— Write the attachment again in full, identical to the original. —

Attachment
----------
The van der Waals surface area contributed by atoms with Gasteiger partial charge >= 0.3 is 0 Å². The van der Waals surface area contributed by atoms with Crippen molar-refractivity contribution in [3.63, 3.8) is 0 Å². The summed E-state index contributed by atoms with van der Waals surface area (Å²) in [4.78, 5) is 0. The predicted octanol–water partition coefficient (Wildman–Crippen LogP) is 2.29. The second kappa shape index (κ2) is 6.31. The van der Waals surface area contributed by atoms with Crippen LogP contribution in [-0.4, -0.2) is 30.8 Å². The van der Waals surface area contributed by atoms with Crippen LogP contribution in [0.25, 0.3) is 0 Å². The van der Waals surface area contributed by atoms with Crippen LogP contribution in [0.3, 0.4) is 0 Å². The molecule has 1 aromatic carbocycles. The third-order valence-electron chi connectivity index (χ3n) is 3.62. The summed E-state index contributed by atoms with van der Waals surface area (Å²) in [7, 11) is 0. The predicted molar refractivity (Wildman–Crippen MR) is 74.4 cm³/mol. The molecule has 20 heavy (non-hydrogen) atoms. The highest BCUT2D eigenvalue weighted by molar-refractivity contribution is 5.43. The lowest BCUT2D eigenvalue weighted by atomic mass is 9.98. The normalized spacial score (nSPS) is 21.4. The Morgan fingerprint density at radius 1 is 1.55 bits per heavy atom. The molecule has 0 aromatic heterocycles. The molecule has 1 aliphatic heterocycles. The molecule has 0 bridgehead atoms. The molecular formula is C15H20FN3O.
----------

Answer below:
The van der Waals surface area contributed by atoms with Gasteiger partial charge >= 0.3 is 0 Å². The van der Waals surface area contributed by atoms with Crippen molar-refractivity contribution in [3.63, 3.8) is 0 Å². The summed E-state index contributed by atoms with van der Waals surface area (Å²) in [4.78, 5) is 0. The predicted octanol–water partition coefficient (Wildman–Crippen LogP) is 2.29. The second kappa shape index (κ2) is 6.31. The van der Waals surface area contributed by atoms with Crippen LogP contribution in [-0.4, -0.2) is 30.8 Å². The van der Waals surface area contributed by atoms with Crippen LogP contribution in [0.25, 0.3) is 0 Å². The van der Waals surface area contributed by atoms with Crippen LogP contribution in [0.3, 0.4) is 0 Å². The molecule has 1 aromatic carbocycles. The third-order valence-electron chi connectivity index (χ3n) is 3.62. The summed E-state index contributed by atoms with van der Waals surface area (Å²) in [7, 11) is 0. The predicted molar refractivity (Wildman–Crippen MR) is 74.4 cm³/mol. The molecule has 20 heavy (non-hydrogen) atoms. The highest BCUT2D eigenvalue weighted by molar-refractivity contribution is 5.43. The lowest BCUT2D eigenvalue weighted by atomic mass is 9.98. The normalized spacial score (nSPS) is 21.4. The Morgan fingerprint density at radius 1 is 1.55 bits per heavy atom. The molecule has 0 aromatic heterocycles. The molecule has 1 aliphatic heterocycles. The molecule has 0 bridgehead atoms. The molecular formula is C15H20FN3O.